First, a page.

Members of the genus Mycobacterium can be divided into 2 groups on the basis of their growth rates on agar plates.3 The slow-growing organisms (taking several weeks of incubation) include the tuberculous species (eg, Mycobacterium tuberculosis, Mycobacterium bovis, Mycobacterium africanum, and Mycobacterium microti) and some nontuberculous species such as Mycobacterium avium complex. The rapidly growing group (growth in days rather than weeks) includes Mycobacterium chelonae/abscessus, Mycobacterium fortuitum, Mycobacterium smegmatis, Mycobacterium phlei, and Mycobacterium vaccae. Of these, M.chelonae/abscessus and M. fortuitum account for the majority of clinically important infections.
Mycobacterium chelonae/abscessus is a ubiquitous environmental organism, found in water, soil, milk and fruit products, and domestic and wild animals. Human infections are relatively uncommon, but an increase in the number of reported cases has been identified among immunocompromised persons.4 Mycobacterium chelonae/abscessus skin infections are commonly associated with penetrating injury or surgery.2,5,6 The skin lesions can present as cellulitis, abscesses, nodules, sinus tracts, and ulcers with serosanguineous or purulent discharge.6,7 Regional lymphadenitis is often present.8,9
Lymphocutaneous and hematogenous spread of M. chelonae/abscessus can occur. Lymphocutaneous spread ("sporotrichoid disease") usually occurs in immunocompetent patients, and hematogenous dissemination more commonly occurs in patients with immunocompromising conditions.3,10 Other possible areas of infection include lung, heart, bone, joint, eye, and central nervous system.9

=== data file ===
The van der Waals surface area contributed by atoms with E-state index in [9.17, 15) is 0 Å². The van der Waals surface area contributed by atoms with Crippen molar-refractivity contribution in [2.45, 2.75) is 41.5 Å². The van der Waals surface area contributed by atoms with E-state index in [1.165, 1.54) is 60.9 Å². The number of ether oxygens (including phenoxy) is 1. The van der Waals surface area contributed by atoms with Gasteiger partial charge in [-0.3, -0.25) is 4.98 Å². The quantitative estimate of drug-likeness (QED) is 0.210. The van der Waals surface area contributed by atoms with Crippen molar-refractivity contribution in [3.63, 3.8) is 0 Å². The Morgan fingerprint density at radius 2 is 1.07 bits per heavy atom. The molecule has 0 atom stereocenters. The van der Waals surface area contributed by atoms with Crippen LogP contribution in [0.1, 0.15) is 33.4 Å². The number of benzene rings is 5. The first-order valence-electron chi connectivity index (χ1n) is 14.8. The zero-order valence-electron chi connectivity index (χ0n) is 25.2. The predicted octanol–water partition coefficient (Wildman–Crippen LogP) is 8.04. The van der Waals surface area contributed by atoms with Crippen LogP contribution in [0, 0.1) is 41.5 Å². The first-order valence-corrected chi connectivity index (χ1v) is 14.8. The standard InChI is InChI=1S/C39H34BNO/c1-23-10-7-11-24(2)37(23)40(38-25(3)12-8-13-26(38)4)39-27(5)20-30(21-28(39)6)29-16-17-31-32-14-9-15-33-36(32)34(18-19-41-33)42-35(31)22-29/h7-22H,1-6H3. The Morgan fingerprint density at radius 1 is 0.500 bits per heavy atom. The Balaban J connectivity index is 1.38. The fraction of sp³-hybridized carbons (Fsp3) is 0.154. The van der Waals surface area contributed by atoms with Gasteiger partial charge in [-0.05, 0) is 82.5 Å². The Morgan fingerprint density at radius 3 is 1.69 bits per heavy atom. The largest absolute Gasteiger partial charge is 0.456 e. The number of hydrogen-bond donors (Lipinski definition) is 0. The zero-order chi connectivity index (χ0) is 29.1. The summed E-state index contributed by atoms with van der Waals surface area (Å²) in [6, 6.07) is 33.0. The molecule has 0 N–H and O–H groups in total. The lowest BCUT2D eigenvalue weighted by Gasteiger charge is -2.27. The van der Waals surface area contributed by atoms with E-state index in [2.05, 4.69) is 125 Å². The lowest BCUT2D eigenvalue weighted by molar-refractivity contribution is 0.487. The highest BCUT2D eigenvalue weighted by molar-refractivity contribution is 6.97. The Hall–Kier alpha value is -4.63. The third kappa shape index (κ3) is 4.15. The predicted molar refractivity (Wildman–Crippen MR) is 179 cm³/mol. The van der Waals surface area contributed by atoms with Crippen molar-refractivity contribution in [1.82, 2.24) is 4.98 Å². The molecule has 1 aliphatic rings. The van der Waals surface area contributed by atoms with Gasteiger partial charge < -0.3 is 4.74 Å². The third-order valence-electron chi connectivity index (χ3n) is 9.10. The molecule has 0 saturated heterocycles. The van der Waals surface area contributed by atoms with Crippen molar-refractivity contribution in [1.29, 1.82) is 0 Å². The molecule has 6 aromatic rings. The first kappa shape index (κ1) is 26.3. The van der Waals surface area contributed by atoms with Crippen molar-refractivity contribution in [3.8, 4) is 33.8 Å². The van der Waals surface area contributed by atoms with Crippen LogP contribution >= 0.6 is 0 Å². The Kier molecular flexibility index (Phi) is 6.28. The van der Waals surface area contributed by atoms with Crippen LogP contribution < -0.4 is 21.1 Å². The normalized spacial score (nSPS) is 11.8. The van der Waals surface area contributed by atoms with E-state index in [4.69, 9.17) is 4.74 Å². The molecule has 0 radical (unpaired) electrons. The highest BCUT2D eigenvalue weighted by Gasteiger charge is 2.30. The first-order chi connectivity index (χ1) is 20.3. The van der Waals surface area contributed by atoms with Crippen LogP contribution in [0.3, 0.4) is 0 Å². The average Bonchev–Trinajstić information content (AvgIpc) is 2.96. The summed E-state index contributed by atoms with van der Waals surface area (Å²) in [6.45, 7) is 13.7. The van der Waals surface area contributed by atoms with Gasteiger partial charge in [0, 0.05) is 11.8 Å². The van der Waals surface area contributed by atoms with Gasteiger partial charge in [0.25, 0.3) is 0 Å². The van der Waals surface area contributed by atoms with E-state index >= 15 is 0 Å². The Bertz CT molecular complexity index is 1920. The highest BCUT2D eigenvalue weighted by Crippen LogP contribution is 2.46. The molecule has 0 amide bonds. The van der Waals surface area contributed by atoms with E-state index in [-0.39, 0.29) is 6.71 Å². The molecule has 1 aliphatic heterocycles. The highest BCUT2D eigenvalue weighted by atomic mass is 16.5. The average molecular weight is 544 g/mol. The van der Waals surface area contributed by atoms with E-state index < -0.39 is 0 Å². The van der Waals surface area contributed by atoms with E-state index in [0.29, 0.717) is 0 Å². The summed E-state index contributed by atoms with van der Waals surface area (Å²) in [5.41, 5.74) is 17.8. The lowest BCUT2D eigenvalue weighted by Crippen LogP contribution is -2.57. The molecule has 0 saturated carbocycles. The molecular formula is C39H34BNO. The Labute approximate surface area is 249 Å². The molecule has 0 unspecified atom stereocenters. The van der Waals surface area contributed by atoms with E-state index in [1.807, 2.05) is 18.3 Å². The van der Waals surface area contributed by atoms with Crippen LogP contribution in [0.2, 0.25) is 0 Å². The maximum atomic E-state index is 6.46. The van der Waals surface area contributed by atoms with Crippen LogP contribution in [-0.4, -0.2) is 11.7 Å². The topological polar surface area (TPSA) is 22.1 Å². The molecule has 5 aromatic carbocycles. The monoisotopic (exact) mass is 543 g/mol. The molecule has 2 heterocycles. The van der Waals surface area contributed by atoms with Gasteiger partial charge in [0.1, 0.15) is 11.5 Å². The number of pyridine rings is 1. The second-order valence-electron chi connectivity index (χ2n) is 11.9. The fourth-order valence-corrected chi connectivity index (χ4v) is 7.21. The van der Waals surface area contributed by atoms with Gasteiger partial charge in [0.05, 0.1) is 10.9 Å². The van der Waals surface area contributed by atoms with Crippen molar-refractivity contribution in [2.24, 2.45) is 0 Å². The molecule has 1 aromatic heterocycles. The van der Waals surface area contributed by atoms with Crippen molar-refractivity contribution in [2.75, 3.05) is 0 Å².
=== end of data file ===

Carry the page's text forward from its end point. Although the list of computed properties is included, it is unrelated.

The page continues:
Diagnosis rests on isolation of M. chelonae/abscessus from culture specimens on appropriate media, with appropriate temperature control. Mycobacterium chelonae/abscessus grows optimally at 28°C to 30°C, in contrast to the standard incubating temperature of 35°C for most mycobacterial organisms.8 Because of this difference in optimal temperature growth, the microbiology laboratory should be notified of suspected M. chelonae/abscessus infections, so that optimal conditions for incubation can be assured. The diagnosis requires a high index of suspicion and should be considered in any patient with a long-term, nonhealing wound that is unresponsive to usual antibiotics.
Therapeutic modalities include surgical excision, localized heating, and antimicrobial therapy. Surgical excision and localized heating may not be easily performed if lesions are numerous.11,12 Drug therapy can be difficult because of frequent antibiotic resistance to the usual antituberculous drugs. Mycobacterium chelonae/abscessus isolates are usually susceptible in vitro to clarithromycin but are generally resistant to ciprofloxacin. Susceptibility testing should guide therapy and should include traditional agents as well as newer agents such as tigecycline, linezolid, moxifloxacin, and gatifloxacin. Although the use of at least 2 active drugs is recommended because of the possibility of the emergence of resistance associated with monotherapy,9,10,13 several cases have been reported demonstrating successful treatment of disseminated cutaneous M. chelonae/abscessus infections with clarithromycin alone.1,8
Regarding risk for disease, the patient did not appear to be overtly immunocompromised, although she does have long-term kidney disease. Because M. chelonae/abscessus is an environmental bacterium, the source is impossible to determine; it is clear, however, that the cockatoo bite was the penetrating injury that served as the portal of inoculation. There have been reports of such infections transmitted by other unusual penetrating trauma such as bee stings,14 but to our knowledge, this is the first reported case of M. chelonae/abscessus resulting from a bird bite. Because of the ubiquitous nature of this and other environmental mycobacterial organisms, medical professionals must consider the possibility of atypical infections such as these in patients presenting with chronic nodular lesions that are unresponsive to the usual antibiotics.9